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Kristaps Porzingis tiring as Knicks near halfway point of season

Knicks forward Kristaps Porzingis shoots in front of

Knicks forward Kristaps Porzingis shoots in front of the Wizards' Ian Mahinmi during a game at Capital One Arena on Jan. 3, 2018 in Washington. Credit: Getty Images / Patrick Smith

Kristaps Porzingis was looking forward to a day off in Miami. A little sunshine, vitamin D and some R&R may be just what he needs.

Porzingis was low on energy in the Knicks’ 121-103 loss to the Wizards on Wednesday night. After he scored just two second-half points, Porzingis said he was “so tired,” which raised some eyebrows and questions about whether he can carry the load of being the Knicks’ franchise player for a full season.

This wasn’t the first time the 22-year-old has complained about being tired. He said it a couple of times earlier in the season, and three times following games in the past week. Porzingis acknowledged the increased workload is wearing him down.

“That, and also little bumps and bruises and things like that that you play through affects you a little bit,” Porzingis said. “Once I’m playing I want to delete that completely out of my head and not think about it. As you go forward, more and more stuff adding [up], but it’s normal.

“It’s nothing to keep complaining about. We just have to keep pushing forward, get as much rest as I can and try to be as fresh as I can for every game.”

No one said replacing Carmelo Anthony as the Knicks’ go-to guy was going to be easy, but the fact that Porzingis is mentally and physically tired when the Knicks haven’t even reached the midpoint of the season is not a good sign. He has only played in 32 of their 38 games.

If the Knicks are going to stay in the playoff race, they need Porzingis to be strong and healthy as the games become more intense. But the Knicks (18-20) have been on the decline lately, and if it continues, they won’t be playing meaningful games in the spring.

The loss in Washington was the Knicks’ sixth in seven games, and dropped them two games under .500 for the first time since they were 1-3. Not coincidentally, Porzingis hasn’t been as effective or efficient during this skid as he was at the start of the season.

Over the last eight games, Porzingis is shooting 54-for-150 (36 percent), hitting just 25 percent of his threes (8-for-32) and is averaging 19 points. In the last two games, against the Spurs and Wizards, Porzingis was 10-for-32 and totaled 29 points, including just two in the fourth quarter.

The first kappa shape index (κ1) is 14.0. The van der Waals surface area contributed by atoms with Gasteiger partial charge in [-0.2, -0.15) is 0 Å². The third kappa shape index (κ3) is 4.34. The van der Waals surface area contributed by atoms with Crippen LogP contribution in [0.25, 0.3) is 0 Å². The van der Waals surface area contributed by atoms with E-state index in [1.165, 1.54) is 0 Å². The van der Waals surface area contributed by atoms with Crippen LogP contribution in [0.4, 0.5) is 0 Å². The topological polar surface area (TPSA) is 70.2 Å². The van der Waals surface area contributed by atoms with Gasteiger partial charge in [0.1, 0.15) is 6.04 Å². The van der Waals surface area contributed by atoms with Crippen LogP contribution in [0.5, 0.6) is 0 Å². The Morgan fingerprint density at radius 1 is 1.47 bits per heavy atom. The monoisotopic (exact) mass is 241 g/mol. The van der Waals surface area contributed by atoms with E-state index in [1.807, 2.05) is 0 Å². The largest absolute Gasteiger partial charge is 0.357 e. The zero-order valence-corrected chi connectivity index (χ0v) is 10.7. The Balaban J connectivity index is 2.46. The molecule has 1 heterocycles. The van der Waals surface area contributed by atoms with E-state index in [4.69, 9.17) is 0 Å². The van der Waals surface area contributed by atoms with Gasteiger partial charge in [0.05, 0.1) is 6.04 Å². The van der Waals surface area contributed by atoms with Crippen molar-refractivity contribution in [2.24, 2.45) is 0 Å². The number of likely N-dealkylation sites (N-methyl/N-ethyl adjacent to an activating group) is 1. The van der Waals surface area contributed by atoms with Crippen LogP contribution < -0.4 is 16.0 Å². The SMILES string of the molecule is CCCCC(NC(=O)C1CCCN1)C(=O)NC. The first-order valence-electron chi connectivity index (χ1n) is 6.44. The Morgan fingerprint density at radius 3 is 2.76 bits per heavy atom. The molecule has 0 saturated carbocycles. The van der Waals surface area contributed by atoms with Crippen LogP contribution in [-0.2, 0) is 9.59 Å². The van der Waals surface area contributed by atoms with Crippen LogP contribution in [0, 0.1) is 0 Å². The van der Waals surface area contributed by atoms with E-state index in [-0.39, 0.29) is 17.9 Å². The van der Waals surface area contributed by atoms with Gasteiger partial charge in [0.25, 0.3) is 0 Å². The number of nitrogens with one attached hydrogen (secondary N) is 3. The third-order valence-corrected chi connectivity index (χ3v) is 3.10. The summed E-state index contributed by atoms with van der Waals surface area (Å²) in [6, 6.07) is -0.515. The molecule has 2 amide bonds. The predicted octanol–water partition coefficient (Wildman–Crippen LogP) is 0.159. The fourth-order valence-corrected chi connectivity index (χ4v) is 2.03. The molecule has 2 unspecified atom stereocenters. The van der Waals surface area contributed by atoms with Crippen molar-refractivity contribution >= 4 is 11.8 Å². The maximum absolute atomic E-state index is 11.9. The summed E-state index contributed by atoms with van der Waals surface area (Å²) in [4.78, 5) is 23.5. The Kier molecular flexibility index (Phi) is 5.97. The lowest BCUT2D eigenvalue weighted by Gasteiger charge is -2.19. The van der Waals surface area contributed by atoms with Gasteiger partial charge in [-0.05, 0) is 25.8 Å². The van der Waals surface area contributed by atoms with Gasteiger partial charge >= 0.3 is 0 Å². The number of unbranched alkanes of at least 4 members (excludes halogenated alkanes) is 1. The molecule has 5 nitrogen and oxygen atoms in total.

Porzingis is learning that when you’re the focal point of the offense, you’re also the focal point of the defense. It’s been even tougher since Tim Hardaway has been out the last month with a stress injury in his lower left leg.

“A team like San Antonio, I felt like they were all focused on what I was doing so wherever I went there was contact there,” he said. “Having Tim out doesn’t make stuff easier. Hopefully Tim can be back with us soon and kind of take a little bit of pressure and attention off of myself and other guys.”

Opponents are playing Porzingis differently than earlier in the season when he looked more than ready to fill Anthony’s shoes. They’re being more physical and throwing a variety of defensive looks at him. Porzingis is learning how to deal with the different defenses and still be productive.

He scored 30 points or more in eight of the Knicks’ first 11 games, and averaged 30.4 points in that span. In the 21 games he’s played since then, Porzingis has reached 30 three times and is averaging 20.4 points.

No one could have expected Porzingis to maintain the pace he set at the start of the season. Coach Jeff Hornacek believes this is all part of Porzingis’ growth and development.

“Sometimes it’s hard to judge a guy on the first 10 games where all of the sudden you’re really hot,” Hornacek said. “Was that his normal? I think we all wanted it to be the normal. But he is 22, learning how to be in that role. He’s going to have some great nights, he’s going to have some rough nights. He’s just going to play through those.

“I don’t think it’s anything different. Some nights you end up making them. Sometimes the hoop looks really big. Other nights it looks like you can barely fit the ball in there. I don’t think he lets it get him down on those nights. Usually he comes back and bounces back pretty well.”

Kristaps Porzingis has cooled off considerably after a red-hot start to the season:

First 11 Games

8 30-point games

30.4 ppg

Last 21 Games

3 30-point games

20.4 ppg

Last 8 Games

36% FG pct.

25% 3FG pct.

19.0 ppg

New York Sports